The board of Memphis, Tennessee's Orpheum Theater has deemed Gone with the Wind "insensitive," after receiving "numerous comments" from patrons who expressed their concerns following an August 11 screening.
After much consideration, the board agreed not to include the classic film in next summer’s screening series.
Their statement read:
“While title selections for the series are typically made in the spring of each year, the Orpheum has made this determination early in response to specific inquiries from patrons. The Orpheum appreciates feedback on its programming from all members of the mid-south community. The recent screening of Gone With the Wind at the Orpheum on Friday, August 11, 2017, generated numerous comments. The Orpheum carefully reviewed all of them.”
The statement continues:
“As an organization whose stated mission is to ‘entertain, educate and enlighten the communities it serves,’ the Orpheum cannot show a film that is insensitive to a large segment of its local population.”
You know liberal disease needs a cure quickly when they go after a classic movie like Gone With the Wind.— NeuroscientistPhD (@neuroscientist1) August 26, 2017
wanna know what's racist?— Google "CNN,175,Sue" (@NolteNC) August 27, 2017
Believing black people can't handle a screening of Gone With the Wind.
It's worth noting that many who found the time to comment used slippery slope fallacies comparing the Orpheum's decision to book burning and censorship. This could not be further from the truth. This was one theater and one screening.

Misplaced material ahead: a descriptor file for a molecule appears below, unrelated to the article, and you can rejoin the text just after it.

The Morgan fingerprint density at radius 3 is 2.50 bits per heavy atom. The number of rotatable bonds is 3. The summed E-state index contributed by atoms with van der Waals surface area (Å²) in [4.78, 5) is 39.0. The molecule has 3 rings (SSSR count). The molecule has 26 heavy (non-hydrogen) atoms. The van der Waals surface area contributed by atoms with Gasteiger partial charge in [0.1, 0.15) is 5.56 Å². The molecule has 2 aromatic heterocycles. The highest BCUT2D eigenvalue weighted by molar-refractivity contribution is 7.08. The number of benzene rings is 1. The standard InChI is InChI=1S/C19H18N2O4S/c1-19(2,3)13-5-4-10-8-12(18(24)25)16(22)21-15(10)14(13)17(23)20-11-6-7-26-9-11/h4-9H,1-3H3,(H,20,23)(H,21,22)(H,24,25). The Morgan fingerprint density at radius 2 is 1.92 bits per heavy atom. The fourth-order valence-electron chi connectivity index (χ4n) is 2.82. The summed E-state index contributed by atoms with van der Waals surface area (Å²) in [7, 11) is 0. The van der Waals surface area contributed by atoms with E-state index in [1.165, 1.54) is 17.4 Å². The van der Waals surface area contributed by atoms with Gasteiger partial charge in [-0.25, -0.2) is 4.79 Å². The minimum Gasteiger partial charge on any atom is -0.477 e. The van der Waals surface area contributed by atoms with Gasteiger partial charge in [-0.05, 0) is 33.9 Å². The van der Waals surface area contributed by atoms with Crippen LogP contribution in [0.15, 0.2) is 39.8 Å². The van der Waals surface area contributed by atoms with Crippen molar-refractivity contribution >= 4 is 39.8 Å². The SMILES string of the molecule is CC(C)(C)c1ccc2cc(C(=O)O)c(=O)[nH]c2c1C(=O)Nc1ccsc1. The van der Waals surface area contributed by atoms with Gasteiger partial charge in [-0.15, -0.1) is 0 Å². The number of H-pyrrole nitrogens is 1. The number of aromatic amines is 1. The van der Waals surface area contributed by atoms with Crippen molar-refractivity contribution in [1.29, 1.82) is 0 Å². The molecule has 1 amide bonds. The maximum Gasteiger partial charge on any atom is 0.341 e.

Gone with the Wind is readily available in every home video incarnation known to man. It's not banned, nor has it ever been banned. It has not been disowned, or shut away by the company which owns the rights to it, as in the case of Disney's Song of the South or Warner Bros. The Devils, which is still largely unavailable on the home video market. Gone with the Wind gets at least one showing per month on Turner Classic Movies.
America often reflects upon the sensitivity of releasing certain cultural artifacts in the wake of a tragedy (in this case, the violent demonstrations which recently took place in Charlottesville, Virginia). Many movies were edited, reshot, or delayed because of September 11, for example. Clear Channel stations shied away from playing "Knockin' on Heaven's Door" and "Lucy in the Sky with Diamonds" at that time. AMC canceled a showing of 1974's The Towering Inferno set to air on that date. Fight Club's release was delayed because of the Columbine shooting.
The Civil War drama has found itself at the center of controversy more than once for its often sympathetic view of the South––and plantation life––at the time. Warner Bros. has often refrained from commenting on the film's racial politics. The film dominated the 1939 Academy Awards, winning eight statuettes, including Best Actress for Vivien Leigh as the inimitable Scarlett O'Hara and Best Supporting Actress for Hattie McDaniel as Mammy, a loyal house slave.